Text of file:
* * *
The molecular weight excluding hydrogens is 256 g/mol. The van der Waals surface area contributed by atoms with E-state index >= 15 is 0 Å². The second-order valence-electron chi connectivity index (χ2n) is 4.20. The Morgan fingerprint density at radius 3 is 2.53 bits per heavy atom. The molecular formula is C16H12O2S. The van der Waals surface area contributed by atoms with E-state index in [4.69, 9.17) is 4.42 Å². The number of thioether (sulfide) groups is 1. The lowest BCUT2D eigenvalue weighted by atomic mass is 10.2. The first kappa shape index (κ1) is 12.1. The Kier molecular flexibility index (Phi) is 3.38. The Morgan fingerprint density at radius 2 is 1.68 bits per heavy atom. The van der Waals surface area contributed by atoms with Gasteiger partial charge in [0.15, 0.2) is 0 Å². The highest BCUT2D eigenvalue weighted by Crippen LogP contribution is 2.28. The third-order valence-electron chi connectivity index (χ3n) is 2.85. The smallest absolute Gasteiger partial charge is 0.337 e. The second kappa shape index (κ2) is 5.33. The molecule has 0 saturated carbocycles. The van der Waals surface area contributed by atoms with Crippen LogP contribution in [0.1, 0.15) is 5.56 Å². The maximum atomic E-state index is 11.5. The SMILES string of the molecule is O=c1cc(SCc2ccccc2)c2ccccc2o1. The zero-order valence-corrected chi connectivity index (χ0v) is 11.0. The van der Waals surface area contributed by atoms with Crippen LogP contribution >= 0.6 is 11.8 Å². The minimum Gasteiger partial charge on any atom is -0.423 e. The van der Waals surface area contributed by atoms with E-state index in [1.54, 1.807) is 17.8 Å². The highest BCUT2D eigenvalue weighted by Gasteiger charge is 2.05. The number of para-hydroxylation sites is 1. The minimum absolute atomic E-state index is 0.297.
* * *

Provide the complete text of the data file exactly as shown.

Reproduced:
The molecular weight excluding hydrogens is 256 g/mol. The van der Waals surface area contributed by atoms with E-state index >= 15 is 0 Å². The second-order valence-electron chi connectivity index (χ2n) is 4.20. The Morgan fingerprint density at radius 3 is 2.53 bits per heavy atom. The molecular formula is C16H12O2S. The van der Waals surface area contributed by atoms with E-state index in [4.69, 9.17) is 4.42 Å². The number of thioether (sulfide) groups is 1. The lowest BCUT2D eigenvalue weighted by atomic mass is 10.2. The first kappa shape index (κ1) is 12.1. The Kier molecular flexibility index (Phi) is 3.38. The Morgan fingerprint density at radius 2 is 1.68 bits per heavy atom. The van der Waals surface area contributed by atoms with Gasteiger partial charge in [0.15, 0.2) is 0 Å². The highest BCUT2D eigenvalue weighted by Crippen LogP contribution is 2.28. The third-order valence-electron chi connectivity index (χ3n) is 2.85. The smallest absolute Gasteiger partial charge is 0.337 e. The second kappa shape index (κ2) is 5.33. The molecule has 0 saturated carbocycles. The van der Waals surface area contributed by atoms with Crippen LogP contribution in [0.1, 0.15) is 5.56 Å². The maximum atomic E-state index is 11.5. The SMILES string of the molecule is O=c1cc(SCc2ccccc2)c2ccccc2o1. The zero-order valence-corrected chi connectivity index (χ0v) is 11.0. The van der Waals surface area contributed by atoms with Crippen LogP contribution >= 0.6 is 11.8 Å². The minimum Gasteiger partial charge on any atom is -0.423 e. The van der Waals surface area contributed by atoms with E-state index in [1.54, 1.807) is 17.8 Å². The highest BCUT2D eigenvalue weighted by Gasteiger charge is 2.05. The number of para-hydroxylation sites is 1. The minimum absolute atomic E-state index is 0.297.